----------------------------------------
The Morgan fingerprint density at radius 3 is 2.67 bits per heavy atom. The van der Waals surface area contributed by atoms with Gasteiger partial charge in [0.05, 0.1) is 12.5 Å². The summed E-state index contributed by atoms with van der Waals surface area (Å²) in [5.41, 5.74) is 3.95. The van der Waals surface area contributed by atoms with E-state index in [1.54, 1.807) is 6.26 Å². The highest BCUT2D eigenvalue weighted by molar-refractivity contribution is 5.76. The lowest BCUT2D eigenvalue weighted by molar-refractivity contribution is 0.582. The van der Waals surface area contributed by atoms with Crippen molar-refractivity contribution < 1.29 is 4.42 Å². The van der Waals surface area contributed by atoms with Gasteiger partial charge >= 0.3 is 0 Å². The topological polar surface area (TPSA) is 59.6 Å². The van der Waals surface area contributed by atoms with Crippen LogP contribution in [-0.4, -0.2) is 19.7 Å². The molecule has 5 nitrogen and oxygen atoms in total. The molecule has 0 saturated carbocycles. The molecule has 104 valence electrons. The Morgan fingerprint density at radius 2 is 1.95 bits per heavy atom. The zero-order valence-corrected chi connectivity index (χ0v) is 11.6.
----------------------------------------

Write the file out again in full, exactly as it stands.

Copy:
The Morgan fingerprint density at radius 3 is 2.67 bits per heavy atom. The van der Waals surface area contributed by atoms with Gasteiger partial charge in [0.05, 0.1) is 12.5 Å². The summed E-state index contributed by atoms with van der Waals surface area (Å²) in [5.41, 5.74) is 3.95. The van der Waals surface area contributed by atoms with E-state index in [1.54, 1.807) is 6.26 Å². The highest BCUT2D eigenvalue weighted by molar-refractivity contribution is 5.76. The lowest BCUT2D eigenvalue weighted by molar-refractivity contribution is 0.582. The van der Waals surface area contributed by atoms with Crippen molar-refractivity contribution < 1.29 is 4.42 Å². The van der Waals surface area contributed by atoms with Gasteiger partial charge >= 0.3 is 0 Å². The topological polar surface area (TPSA) is 59.6 Å². The van der Waals surface area contributed by atoms with Crippen LogP contribution in [-0.4, -0.2) is 19.7 Å². The molecule has 5 nitrogen and oxygen atoms in total. The molecule has 0 saturated carbocycles. The molecule has 104 valence electrons. The Morgan fingerprint density at radius 2 is 1.95 bits per heavy atom. The zero-order valence-corrected chi connectivity index (χ0v) is 11.6.